We experienced a very large snowstorm over the weekend, with a total snowfall of 1.5 to 2 feet. It had snowed all day Saturday, and had stopped late Saturday night. Sunday morning was bright and sunny (though very cold), and the streets were finally drivable. I figured it would be difficult to go on most hikes in the area without snowshoes, as blazing a new path in snow, especially when its very deep, is very difficult. I figured the best place to go in the area was along the Pine Meadow area at the Reeves Brook parking area near Sloatsburg, as its the most well-travelled area in Harriman State Park.

However, I was wrong in that there were very few people area. I have never seen this busy trail so empty. There was a small group that had gone out on the trail before us, so we weren't trailblazing the path; however the conditions were still difficult. So much snow that right at the beginning of the hike, Shimmy slipped and injured his knee. He decided to go back to the car and wait for us while he remained incapacitated.

The rest of us went along the Pine Meadow Trail to the Stony Brook Trail, and after it meets up with the Kakiat Trail there is a bridge crossing the brook towards the Cascade of Slid. I had planned on crossing the bridge up the Kakiat Trail. However, nobody had been this far up before preceding the storm, so had we gone further on the Kakiat Trail we would have been making our own fresh trail on this difficult part of the hike. Due to the difficulty, we opted to bail out early and instead take the Pine Meadow Connector Trail which cimbs up the side of the steep vally to the connect to the Pine Meadow Trail. Once we hit the Pine Meadow Trail, we took that back along the way to our car.

Sunday, January 17, 2016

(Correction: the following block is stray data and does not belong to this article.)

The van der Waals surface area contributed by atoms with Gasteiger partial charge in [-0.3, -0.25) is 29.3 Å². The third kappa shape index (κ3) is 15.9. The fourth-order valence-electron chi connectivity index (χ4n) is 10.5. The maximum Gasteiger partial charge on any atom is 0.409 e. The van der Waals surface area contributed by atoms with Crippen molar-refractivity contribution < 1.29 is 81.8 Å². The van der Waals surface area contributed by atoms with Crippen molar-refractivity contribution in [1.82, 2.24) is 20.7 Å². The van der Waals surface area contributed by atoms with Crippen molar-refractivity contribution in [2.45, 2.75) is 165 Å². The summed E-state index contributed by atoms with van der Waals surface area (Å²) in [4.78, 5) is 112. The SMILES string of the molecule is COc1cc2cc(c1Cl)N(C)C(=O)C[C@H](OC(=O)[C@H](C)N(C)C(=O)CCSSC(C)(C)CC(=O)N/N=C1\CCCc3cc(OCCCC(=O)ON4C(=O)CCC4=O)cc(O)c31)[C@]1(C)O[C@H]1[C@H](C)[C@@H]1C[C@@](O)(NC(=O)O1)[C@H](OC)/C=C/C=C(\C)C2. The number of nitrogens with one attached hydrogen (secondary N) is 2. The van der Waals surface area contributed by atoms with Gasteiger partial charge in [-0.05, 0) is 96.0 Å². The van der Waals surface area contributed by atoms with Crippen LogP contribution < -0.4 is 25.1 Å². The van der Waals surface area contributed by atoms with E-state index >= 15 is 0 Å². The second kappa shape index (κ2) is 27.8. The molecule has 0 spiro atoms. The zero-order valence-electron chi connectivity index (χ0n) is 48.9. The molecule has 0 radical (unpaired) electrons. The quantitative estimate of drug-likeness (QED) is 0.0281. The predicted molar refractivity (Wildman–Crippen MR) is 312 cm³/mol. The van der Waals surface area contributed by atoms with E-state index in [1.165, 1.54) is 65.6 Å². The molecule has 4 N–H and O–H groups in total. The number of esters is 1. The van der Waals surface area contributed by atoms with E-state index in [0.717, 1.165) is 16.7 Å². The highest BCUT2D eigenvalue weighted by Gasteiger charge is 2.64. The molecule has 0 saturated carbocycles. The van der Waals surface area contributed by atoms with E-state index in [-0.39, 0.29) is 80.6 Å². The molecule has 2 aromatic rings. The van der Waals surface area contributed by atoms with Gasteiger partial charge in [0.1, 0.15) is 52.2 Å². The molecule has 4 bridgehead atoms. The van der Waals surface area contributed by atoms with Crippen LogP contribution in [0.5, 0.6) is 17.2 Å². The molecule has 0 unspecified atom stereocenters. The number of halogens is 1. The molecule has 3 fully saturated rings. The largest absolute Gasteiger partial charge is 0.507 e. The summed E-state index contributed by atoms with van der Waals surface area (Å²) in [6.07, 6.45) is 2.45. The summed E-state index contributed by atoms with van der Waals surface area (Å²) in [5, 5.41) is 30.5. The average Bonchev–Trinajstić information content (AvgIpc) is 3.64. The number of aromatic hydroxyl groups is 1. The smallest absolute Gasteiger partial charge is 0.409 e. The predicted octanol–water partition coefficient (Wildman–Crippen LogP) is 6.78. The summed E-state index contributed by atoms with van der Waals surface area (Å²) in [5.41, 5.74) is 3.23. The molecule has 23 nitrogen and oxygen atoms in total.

High Tor & Little Tor

High Tor State Park
Rockland Co.,
New York

Hiking Trails:
Long Path: Green blaze
Little Tor Trail: White blaze

Total Time: 2:10 Hours
Estimated Distance: 4.0 Miles
Level of Difficulty: Moderate
Level of Recommendation: Highly recommended

Points of Interest: Excellent views
Cons: Lots of graffiti and views are very urban

Hiking Partner:
Shimmy Rosenberg

High Tor is one of the most prominent peaks in Rockland County. It is the tallest point in the Palisades, formed from a volcanic diabase intrusion. It had been a while since I had last been here at High Tor, and decided to give it another visit. This was a two car hike, where we parked the first car on South Central Highway, near its location at the Long Path, and the other car on South Mountain Road at the parking area on the top of the ridge.

We started at the Long Path off of South Mountain Road near Ridge Road, and took the Long Path up the mountain. The beginning part is a mild climb, and it then evens out, before a more serious climb to the summit. We took this trail up to the top, where there is a fantastic, 360 degree view looking over the entire Rockland county, Westchester across the river, and the Manhattan skyline is clearly visible in the distance. The mountain sits directly over Haverstraw, which provides the viewer an unobstructed view of the urbanized landscape below, which also includes West Haverstraw, Garnerville, and Stony Point.

After High Tor, we continued along the Long Path towards Little Tor. Little Tor is a very similar formation in the Palisades as High Tor, with a rocky Promenade sticking out from the surrounding area. We veered off the Long Path the short Little Tor path, which goes to to the summit where there is another excellent view. Instead of turning around at the end of the short dead end trail, we bushwacked down the northwestern side of the mountain back to the Long Path. We then continued along the Long Path to the trailhead at South Central Highway where we had our other car.

Map of the Route.
Palisades Trails (northernmost map)

Shimmy on the Final Ascent Towards the High Tor Summit

Lake DeForest from the High Tor Summit

New Condo Development on the Hudson River,
and Across the River into Westchester, from the High Tor Summit

Zoomed Out into Haverstraw from High Tor Summit

Looking North Into the Hudson River and Hudson Highlands

The Manhattan Skyline from High Tor Summit

New City from the High Tor Summit

Looking Southeast Towards the Hudson River and Hook Mountain

Looking into Ossining from Across the Hudson River

Zoomed Into Colorful Houses in Haverstraw

Hudson River and Hudson Highlands, Looking North.

Looking West Towards Concklin Farm and Ramapo Mountains

Another View of the Manhattan Skyline

Zoomed Out Over Haverstraw from the Summit

Me at High Tor Summit

Bowline Park in Haverstraw

Bowline Poweline, Haverstraw, and Train from Little Tor

The same view at Little Tor, Zoomed Out

View at Little Tor, Looking North

View from Little Tor Looking Northwest

Shimmy at Little Tor

Looking at the Western Ridge of the Palisades from Little Tor

Looking over Garnerville from Little Tor